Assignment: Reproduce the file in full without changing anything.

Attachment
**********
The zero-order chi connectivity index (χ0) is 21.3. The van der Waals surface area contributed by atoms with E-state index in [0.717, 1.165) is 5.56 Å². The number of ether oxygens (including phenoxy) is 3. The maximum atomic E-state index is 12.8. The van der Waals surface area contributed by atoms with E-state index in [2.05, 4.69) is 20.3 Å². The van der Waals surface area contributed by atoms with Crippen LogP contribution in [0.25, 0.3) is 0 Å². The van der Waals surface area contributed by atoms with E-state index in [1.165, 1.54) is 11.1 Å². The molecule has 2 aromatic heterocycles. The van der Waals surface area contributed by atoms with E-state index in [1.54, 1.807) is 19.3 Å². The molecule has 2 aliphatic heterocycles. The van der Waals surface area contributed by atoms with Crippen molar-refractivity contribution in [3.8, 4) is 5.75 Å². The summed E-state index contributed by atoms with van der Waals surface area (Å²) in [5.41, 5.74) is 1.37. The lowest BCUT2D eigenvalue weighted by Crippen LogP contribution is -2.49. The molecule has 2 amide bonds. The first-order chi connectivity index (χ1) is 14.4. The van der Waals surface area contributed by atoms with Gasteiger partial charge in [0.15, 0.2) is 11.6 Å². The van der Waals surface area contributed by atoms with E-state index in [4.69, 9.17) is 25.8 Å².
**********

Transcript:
The zero-order chi connectivity index (χ0) is 21.3. The van der Waals surface area contributed by atoms with E-state index in [0.717, 1.165) is 5.56 Å². The number of ether oxygens (including phenoxy) is 3. The maximum atomic E-state index is 12.8. The van der Waals surface area contributed by atoms with E-state index in [2.05, 4.69) is 20.3 Å². The van der Waals surface area contributed by atoms with Crippen LogP contribution in [0.25, 0.3) is 0 Å². The van der Waals surface area contributed by atoms with E-state index in [1.165, 1.54) is 11.1 Å². The molecule has 2 aromatic heterocycles. The van der Waals surface area contributed by atoms with E-state index in [1.54, 1.807) is 19.3 Å². The molecule has 2 aliphatic heterocycles. The van der Waals surface area contributed by atoms with Crippen molar-refractivity contribution in [3.8, 4) is 5.75 Å². The summed E-state index contributed by atoms with van der Waals surface area (Å²) in [5.41, 5.74) is 1.37. The lowest BCUT2D eigenvalue weighted by Crippen LogP contribution is -2.49. The molecule has 2 amide bonds. The first-order chi connectivity index (χ1) is 14.4. The van der Waals surface area contributed by atoms with Gasteiger partial charge in [0.15, 0.2) is 11.6 Å². The van der Waals surface area contributed by atoms with E-state index in [4.69, 9.17) is 25.8 Å².